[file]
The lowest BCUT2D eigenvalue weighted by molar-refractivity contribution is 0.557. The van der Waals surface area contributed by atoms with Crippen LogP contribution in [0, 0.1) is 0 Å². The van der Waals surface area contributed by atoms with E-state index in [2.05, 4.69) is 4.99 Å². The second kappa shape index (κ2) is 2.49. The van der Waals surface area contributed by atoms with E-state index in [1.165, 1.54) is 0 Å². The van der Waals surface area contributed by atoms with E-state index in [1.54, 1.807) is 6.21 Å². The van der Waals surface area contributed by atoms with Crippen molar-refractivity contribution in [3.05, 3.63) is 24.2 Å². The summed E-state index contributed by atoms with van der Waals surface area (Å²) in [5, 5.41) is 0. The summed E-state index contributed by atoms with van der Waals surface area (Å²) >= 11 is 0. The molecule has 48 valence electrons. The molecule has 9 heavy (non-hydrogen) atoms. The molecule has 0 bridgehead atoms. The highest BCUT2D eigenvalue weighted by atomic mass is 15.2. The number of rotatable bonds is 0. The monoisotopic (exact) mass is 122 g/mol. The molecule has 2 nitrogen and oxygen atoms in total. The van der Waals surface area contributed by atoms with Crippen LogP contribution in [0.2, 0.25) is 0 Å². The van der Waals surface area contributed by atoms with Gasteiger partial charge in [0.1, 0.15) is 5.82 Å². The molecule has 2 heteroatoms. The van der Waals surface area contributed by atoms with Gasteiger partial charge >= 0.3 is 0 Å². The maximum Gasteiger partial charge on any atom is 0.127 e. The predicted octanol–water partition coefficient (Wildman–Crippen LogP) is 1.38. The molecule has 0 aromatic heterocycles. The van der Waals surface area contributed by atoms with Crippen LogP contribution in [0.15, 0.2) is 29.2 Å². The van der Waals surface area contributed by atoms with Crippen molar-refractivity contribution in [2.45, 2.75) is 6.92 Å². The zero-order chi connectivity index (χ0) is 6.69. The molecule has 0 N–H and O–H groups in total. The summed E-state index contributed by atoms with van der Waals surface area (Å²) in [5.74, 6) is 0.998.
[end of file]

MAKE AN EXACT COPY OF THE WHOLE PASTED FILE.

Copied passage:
The lowest BCUT2D eigenvalue weighted by molar-refractivity contribution is 0.557. The van der Waals surface area contributed by atoms with Crippen LogP contribution in [0, 0.1) is 0 Å². The van der Waals surface area contributed by atoms with E-state index in [2.05, 4.69) is 4.99 Å². The second kappa shape index (κ2) is 2.49. The van der Waals surface area contributed by atoms with E-state index in [1.165, 1.54) is 0 Å². The van der Waals surface area contributed by atoms with E-state index in [1.54, 1.807) is 6.21 Å². The van der Waals surface area contributed by atoms with Crippen molar-refractivity contribution in [3.05, 3.63) is 24.2 Å². The summed E-state index contributed by atoms with van der Waals surface area (Å²) in [5, 5.41) is 0. The summed E-state index contributed by atoms with van der Waals surface area (Å²) >= 11 is 0. The molecule has 48 valence electrons. The molecule has 9 heavy (non-hydrogen) atoms. The molecule has 0 bridgehead atoms. The highest BCUT2D eigenvalue weighted by atomic mass is 15.2. The number of rotatable bonds is 0. The monoisotopic (exact) mass is 122 g/mol. The molecule has 2 nitrogen and oxygen atoms in total. The van der Waals surface area contributed by atoms with Crippen LogP contribution in [0.2, 0.25) is 0 Å². The van der Waals surface area contributed by atoms with Gasteiger partial charge in [0.1, 0.15) is 5.82 Å². The molecule has 2 heteroatoms. The van der Waals surface area contributed by atoms with Gasteiger partial charge >= 0.3 is 0 Å². The maximum Gasteiger partial charge on any atom is 0.127 e. The predicted octanol–water partition coefficient (Wildman–Crippen LogP) is 1.38. The molecule has 0 aromatic heterocycles. The van der Waals surface area contributed by atoms with Crippen LogP contribution in [0.15, 0.2) is 29.2 Å². The van der Waals surface area contributed by atoms with Crippen molar-refractivity contribution in [2.45, 2.75) is 6.92 Å². The zero-order chi connectivity index (χ0) is 6.69. The molecule has 0 N–H and O–H groups in total. The summed E-state index contributed by atoms with van der Waals surface area (Å²) in [5.74, 6) is 0.998.